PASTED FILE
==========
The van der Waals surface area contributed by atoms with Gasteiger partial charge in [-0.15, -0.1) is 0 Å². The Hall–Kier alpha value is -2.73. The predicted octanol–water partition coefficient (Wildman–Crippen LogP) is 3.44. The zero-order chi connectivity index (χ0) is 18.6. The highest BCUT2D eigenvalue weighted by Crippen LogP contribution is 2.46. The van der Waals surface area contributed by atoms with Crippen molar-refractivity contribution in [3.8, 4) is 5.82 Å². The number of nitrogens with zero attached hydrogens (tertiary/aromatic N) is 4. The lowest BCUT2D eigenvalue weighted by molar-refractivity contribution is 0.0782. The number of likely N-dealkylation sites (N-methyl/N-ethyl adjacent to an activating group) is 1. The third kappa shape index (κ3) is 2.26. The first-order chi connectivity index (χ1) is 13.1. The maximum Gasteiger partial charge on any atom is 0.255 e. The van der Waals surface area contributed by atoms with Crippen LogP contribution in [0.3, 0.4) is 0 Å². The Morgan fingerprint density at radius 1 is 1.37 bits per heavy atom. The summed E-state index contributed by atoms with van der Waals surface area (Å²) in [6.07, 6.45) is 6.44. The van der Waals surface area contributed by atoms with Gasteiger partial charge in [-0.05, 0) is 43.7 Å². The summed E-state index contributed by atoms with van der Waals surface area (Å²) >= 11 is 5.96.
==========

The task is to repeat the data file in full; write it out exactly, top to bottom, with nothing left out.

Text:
The van der Waals surface area contributed by atoms with Gasteiger partial charge in [-0.15, -0.1) is 0 Å². The Hall–Kier alpha value is -2.73. The predicted octanol–water partition coefficient (Wildman–Crippen LogP) is 3.44. The zero-order chi connectivity index (χ0) is 18.6. The highest BCUT2D eigenvalue weighted by Crippen LogP contribution is 2.46. The van der Waals surface area contributed by atoms with Crippen molar-refractivity contribution in [3.8, 4) is 5.82 Å². The number of nitrogens with zero attached hydrogens (tertiary/aromatic N) is 4. The lowest BCUT2D eigenvalue weighted by molar-refractivity contribution is 0.0782. The number of likely N-dealkylation sites (N-methyl/N-ethyl adjacent to an activating group) is 1. The third kappa shape index (κ3) is 2.26. The first-order chi connectivity index (χ1) is 13.1. The maximum Gasteiger partial charge on any atom is 0.255 e. The van der Waals surface area contributed by atoms with Crippen LogP contribution in [0.3, 0.4) is 0 Å². The Morgan fingerprint density at radius 1 is 1.37 bits per heavy atom. The summed E-state index contributed by atoms with van der Waals surface area (Å²) in [6.07, 6.45) is 6.44. The van der Waals surface area contributed by atoms with Gasteiger partial charge in [-0.05, 0) is 43.7 Å². The summed E-state index contributed by atoms with van der Waals surface area (Å²) >= 11 is 5.96.